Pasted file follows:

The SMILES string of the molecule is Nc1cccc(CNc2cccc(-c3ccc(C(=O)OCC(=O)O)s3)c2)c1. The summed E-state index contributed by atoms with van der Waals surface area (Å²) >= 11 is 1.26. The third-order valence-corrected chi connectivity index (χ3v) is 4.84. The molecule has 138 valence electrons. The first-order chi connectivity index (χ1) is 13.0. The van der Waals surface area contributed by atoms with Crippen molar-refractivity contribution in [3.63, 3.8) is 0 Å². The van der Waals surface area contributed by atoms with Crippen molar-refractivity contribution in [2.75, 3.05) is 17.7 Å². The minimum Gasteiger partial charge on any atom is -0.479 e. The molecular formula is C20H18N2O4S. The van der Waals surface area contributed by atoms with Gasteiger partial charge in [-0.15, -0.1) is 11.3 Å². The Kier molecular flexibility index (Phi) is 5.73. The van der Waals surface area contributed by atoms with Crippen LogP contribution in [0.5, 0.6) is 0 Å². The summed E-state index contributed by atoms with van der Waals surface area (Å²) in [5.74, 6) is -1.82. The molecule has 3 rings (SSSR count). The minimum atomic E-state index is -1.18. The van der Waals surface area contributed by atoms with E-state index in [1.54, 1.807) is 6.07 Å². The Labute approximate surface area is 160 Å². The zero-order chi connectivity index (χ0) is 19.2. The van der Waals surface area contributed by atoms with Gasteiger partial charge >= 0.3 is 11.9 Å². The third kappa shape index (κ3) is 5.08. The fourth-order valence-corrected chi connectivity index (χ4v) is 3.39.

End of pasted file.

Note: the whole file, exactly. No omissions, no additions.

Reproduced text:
The SMILES string of the molecule is Nc1cccc(CNc2cccc(-c3ccc(C(=O)OCC(=O)O)s3)c2)c1. The summed E-state index contributed by atoms with van der Waals surface area (Å²) >= 11 is 1.26. The third-order valence-corrected chi connectivity index (χ3v) is 4.84. The molecule has 138 valence electrons. The first-order chi connectivity index (χ1) is 13.0. The van der Waals surface area contributed by atoms with Crippen molar-refractivity contribution in [3.63, 3.8) is 0 Å². The van der Waals surface area contributed by atoms with Crippen molar-refractivity contribution in [2.75, 3.05) is 17.7 Å². The minimum Gasteiger partial charge on any atom is -0.479 e. The molecular formula is C20H18N2O4S. The van der Waals surface area contributed by atoms with Gasteiger partial charge in [-0.15, -0.1) is 11.3 Å². The Kier molecular flexibility index (Phi) is 5.73. The van der Waals surface area contributed by atoms with Crippen LogP contribution in [0.5, 0.6) is 0 Å². The summed E-state index contributed by atoms with van der Waals surface area (Å²) in [5.74, 6) is -1.82. The molecule has 3 rings (SSSR count). The minimum atomic E-state index is -1.18. The van der Waals surface area contributed by atoms with E-state index in [1.54, 1.807) is 6.07 Å². The Labute approximate surface area is 160 Å². The zero-order chi connectivity index (χ0) is 19.2. The van der Waals surface area contributed by atoms with Gasteiger partial charge >= 0.3 is 11.9 Å². The third kappa shape index (κ3) is 5.08. The fourth-order valence-corrected chi connectivity index (χ4v) is 3.39.